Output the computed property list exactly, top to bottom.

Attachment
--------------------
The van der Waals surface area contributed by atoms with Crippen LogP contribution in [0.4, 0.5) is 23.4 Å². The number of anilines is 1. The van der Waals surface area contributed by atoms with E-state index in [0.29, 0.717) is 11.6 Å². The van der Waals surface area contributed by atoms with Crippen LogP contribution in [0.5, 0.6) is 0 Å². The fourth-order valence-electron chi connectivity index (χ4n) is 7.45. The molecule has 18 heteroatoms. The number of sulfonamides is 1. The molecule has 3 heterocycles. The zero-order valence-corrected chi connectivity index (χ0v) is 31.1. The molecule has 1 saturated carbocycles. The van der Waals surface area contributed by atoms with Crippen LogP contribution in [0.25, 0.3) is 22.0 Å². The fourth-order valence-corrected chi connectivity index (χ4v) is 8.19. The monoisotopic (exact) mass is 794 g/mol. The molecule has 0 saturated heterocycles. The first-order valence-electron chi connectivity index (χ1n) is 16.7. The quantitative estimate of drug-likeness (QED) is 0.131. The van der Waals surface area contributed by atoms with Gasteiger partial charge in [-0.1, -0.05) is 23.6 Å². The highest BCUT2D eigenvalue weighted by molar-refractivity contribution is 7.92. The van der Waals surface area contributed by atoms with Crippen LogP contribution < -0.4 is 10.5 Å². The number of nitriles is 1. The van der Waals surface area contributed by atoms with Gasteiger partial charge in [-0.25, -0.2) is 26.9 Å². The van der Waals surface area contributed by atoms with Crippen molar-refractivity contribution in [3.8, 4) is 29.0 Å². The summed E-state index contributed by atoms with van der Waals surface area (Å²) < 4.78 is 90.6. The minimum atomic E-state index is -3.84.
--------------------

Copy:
The van der Waals surface area contributed by atoms with Crippen LogP contribution in [0.4, 0.5) is 23.4 Å². The number of anilines is 1. The van der Waals surface area contributed by atoms with E-state index in [0.29, 0.717) is 11.6 Å². The van der Waals surface area contributed by atoms with Crippen LogP contribution in [0.5, 0.6) is 0 Å². The fourth-order valence-electron chi connectivity index (χ4n) is 7.45. The molecule has 18 heteroatoms. The number of sulfonamides is 1. The molecule has 3 heterocycles. The zero-order valence-corrected chi connectivity index (χ0v) is 31.1. The molecule has 1 saturated carbocycles. The van der Waals surface area contributed by atoms with Crippen LogP contribution in [0.25, 0.3) is 22.0 Å². The fourth-order valence-corrected chi connectivity index (χ4v) is 8.19. The monoisotopic (exact) mass is 794 g/mol. The molecule has 0 saturated heterocycles. The first-order valence-electron chi connectivity index (χ1n) is 16.7. The quantitative estimate of drug-likeness (QED) is 0.131. The van der Waals surface area contributed by atoms with Gasteiger partial charge in [-0.1, -0.05) is 23.6 Å². The highest BCUT2D eigenvalue weighted by molar-refractivity contribution is 7.92. The van der Waals surface area contributed by atoms with Crippen LogP contribution < -0.4 is 10.5 Å². The number of nitriles is 1. The van der Waals surface area contributed by atoms with Gasteiger partial charge in [-0.25, -0.2) is 26.9 Å². The van der Waals surface area contributed by atoms with Crippen molar-refractivity contribution in [3.8, 4) is 29.0 Å². The summed E-state index contributed by atoms with van der Waals surface area (Å²) < 4.78 is 90.6. The minimum atomic E-state index is -3.84.